Explores the interplay between artistic values and social, political, and moral concerns in writings by African American and Native American women.
Bringing together criticism on both African American and Native American women writers, this book offers fresh perspectives on art and beauty, truth, justice, community, and the making of a good and happy life. The essays draw on interdisciplinary, feminist, and comparative methods in the works of writers such as Toni Morrison, Leslie Silko, Alice Walker, Linda Hogan, Paula Gunn Allen, Luci Tapahonso, Phillis Wheatley, and Sherley Anne Williams, making them more accessible for critical consideration in the fields of aesthetics, philosophy, and critical theory. The contributors formulate unique frameworks for interpreting the multiple levels of complex, cultural play between Native American and African American women writers in America, and pave the way for innovative hermeneutic possibilities for reassessing writers of both traditions.
Angela L. Cotten is Assistant Professor of Women's Studies at Stony Brook University, State University of New York. Christa Davis Acampora is Associate Professor of Philosophy at Hunter College and The Graduate Center, The City University of New York. She is coeditor (with Ralph R. Acampora) of A Nietzschean Bestiary: Becoming Animal Beyond Docile and Brutal.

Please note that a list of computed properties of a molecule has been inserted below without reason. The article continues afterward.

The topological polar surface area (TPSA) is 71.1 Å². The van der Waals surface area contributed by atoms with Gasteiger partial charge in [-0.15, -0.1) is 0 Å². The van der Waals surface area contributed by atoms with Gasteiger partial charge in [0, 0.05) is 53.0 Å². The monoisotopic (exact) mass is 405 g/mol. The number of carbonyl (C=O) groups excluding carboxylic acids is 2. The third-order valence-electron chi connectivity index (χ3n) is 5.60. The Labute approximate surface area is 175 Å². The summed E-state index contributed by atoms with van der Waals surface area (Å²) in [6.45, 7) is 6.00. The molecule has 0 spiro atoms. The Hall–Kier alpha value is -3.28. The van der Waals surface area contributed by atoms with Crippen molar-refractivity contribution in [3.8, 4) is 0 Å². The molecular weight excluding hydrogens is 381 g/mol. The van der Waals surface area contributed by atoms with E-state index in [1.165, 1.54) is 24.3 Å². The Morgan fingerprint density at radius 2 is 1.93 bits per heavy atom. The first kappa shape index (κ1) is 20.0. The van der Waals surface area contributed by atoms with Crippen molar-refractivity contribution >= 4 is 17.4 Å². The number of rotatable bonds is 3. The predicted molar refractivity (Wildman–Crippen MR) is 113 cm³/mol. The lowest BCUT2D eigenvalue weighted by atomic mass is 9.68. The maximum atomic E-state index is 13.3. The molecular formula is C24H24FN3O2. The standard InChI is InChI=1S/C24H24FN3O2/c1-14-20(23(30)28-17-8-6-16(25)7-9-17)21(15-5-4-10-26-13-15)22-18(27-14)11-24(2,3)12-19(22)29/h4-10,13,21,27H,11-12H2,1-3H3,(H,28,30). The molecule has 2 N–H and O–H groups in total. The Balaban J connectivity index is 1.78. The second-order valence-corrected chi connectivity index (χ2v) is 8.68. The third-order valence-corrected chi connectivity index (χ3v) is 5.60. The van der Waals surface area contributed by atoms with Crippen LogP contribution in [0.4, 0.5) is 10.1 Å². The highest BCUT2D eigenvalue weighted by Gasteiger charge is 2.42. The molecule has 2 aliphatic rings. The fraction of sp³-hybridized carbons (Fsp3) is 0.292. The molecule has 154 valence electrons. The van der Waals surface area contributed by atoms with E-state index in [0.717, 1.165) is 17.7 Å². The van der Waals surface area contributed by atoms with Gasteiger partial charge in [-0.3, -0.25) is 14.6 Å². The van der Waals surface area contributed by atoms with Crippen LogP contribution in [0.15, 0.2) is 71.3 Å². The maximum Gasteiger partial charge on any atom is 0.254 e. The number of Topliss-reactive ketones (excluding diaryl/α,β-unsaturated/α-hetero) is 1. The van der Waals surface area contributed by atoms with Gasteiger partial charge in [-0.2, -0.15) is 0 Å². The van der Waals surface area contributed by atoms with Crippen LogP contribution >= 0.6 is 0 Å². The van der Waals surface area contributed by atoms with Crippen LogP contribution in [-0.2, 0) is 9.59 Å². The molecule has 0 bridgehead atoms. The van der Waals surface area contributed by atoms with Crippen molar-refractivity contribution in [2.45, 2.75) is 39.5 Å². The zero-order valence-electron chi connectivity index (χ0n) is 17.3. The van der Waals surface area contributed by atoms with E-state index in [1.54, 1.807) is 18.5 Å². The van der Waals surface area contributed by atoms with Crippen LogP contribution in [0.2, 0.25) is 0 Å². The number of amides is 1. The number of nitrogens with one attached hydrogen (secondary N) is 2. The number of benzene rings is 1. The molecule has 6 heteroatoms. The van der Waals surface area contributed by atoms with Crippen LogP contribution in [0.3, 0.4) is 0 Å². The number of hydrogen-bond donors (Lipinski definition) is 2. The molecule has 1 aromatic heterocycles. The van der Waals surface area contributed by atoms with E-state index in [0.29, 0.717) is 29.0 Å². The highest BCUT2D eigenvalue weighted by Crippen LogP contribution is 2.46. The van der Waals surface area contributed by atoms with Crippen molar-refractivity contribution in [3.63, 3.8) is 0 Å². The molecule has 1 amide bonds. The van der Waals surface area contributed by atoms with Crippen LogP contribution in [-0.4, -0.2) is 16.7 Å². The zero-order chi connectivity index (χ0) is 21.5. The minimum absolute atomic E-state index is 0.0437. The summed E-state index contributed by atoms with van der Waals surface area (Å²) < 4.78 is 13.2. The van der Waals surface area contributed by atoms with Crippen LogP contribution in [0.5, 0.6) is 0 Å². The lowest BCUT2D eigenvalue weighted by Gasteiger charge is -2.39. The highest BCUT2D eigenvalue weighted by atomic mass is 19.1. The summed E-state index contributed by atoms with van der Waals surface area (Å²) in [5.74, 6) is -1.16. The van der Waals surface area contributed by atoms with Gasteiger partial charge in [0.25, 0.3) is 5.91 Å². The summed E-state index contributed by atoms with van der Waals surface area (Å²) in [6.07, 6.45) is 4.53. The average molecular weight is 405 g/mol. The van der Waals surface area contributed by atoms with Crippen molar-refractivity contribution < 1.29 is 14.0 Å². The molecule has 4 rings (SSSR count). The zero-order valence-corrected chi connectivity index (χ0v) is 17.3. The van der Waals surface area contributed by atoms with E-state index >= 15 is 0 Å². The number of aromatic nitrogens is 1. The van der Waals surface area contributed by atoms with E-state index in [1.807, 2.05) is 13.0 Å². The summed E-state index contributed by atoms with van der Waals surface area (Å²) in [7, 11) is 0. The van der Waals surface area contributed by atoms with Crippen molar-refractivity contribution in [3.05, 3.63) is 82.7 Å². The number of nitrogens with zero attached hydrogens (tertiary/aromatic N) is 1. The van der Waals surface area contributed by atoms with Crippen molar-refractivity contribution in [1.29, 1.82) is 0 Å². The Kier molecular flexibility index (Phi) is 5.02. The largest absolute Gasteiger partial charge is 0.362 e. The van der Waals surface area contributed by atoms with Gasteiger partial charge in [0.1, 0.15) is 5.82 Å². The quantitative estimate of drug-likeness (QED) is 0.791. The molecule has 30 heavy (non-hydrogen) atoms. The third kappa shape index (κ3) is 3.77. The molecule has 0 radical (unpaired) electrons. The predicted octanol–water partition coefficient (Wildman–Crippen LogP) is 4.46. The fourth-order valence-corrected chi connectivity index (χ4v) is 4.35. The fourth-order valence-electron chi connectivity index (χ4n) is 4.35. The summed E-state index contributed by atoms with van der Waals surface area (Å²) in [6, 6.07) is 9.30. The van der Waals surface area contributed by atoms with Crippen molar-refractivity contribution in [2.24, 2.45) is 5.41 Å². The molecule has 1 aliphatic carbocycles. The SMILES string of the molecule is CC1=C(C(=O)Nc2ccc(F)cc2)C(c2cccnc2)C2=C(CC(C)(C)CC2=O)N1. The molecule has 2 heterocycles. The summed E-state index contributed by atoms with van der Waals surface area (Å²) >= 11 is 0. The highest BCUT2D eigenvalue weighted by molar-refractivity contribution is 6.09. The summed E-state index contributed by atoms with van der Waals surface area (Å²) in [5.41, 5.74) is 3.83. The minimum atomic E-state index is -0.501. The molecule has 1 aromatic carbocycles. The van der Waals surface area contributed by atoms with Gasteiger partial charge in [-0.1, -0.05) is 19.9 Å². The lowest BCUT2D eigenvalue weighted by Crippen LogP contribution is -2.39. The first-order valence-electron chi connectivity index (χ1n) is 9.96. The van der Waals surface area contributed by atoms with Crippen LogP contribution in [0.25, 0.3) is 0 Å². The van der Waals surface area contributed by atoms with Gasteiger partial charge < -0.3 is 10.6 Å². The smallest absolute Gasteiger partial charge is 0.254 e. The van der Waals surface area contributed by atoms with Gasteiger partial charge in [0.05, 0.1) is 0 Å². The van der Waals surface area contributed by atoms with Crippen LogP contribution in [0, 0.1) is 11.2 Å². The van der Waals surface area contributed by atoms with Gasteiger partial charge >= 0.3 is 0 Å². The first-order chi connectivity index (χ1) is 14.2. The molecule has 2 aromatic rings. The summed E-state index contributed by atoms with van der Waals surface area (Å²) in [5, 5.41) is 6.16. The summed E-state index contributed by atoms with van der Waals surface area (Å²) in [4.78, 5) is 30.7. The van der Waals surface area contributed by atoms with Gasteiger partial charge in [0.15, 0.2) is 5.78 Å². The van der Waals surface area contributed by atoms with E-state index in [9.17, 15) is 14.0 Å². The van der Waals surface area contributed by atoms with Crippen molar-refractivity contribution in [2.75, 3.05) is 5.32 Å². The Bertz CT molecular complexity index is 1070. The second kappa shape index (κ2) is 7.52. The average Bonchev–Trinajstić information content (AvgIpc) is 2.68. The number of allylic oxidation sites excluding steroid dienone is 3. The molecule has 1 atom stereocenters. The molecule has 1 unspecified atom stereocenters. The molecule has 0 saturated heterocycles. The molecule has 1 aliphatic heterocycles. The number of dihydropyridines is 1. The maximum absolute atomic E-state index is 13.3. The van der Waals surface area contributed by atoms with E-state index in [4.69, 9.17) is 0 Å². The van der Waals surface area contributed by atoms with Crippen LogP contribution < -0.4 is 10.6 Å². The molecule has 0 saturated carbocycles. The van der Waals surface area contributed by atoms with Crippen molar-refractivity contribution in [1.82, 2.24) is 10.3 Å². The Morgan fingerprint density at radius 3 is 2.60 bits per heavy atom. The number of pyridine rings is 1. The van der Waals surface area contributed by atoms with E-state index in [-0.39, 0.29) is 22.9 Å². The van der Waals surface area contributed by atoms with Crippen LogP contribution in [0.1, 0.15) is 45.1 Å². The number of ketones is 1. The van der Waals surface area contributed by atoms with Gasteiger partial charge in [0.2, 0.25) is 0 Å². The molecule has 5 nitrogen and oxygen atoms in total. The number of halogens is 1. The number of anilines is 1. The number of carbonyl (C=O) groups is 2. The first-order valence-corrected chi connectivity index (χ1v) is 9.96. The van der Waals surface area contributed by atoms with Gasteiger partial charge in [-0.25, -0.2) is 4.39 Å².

"…Cotten and Acampora's text serves as a valuable source to the growing research on African American and Native American culture, with its narrowed focus on literature and writing produced by women." — Feminist Formations
"…these essays tackle both the failure to address all aspects of African Native identities and the absence of sustained studies of African Native literature." — The Year's Work in English Studies
"The essays offer some fresh perspectives on well-known works and will prove useful to students and scholars in philosophy, women's studies, and the humanities … the collection does a good job in presenting new ways of thinking about texts that challenge traditional disciplinary divisions." — American Indian Quarterly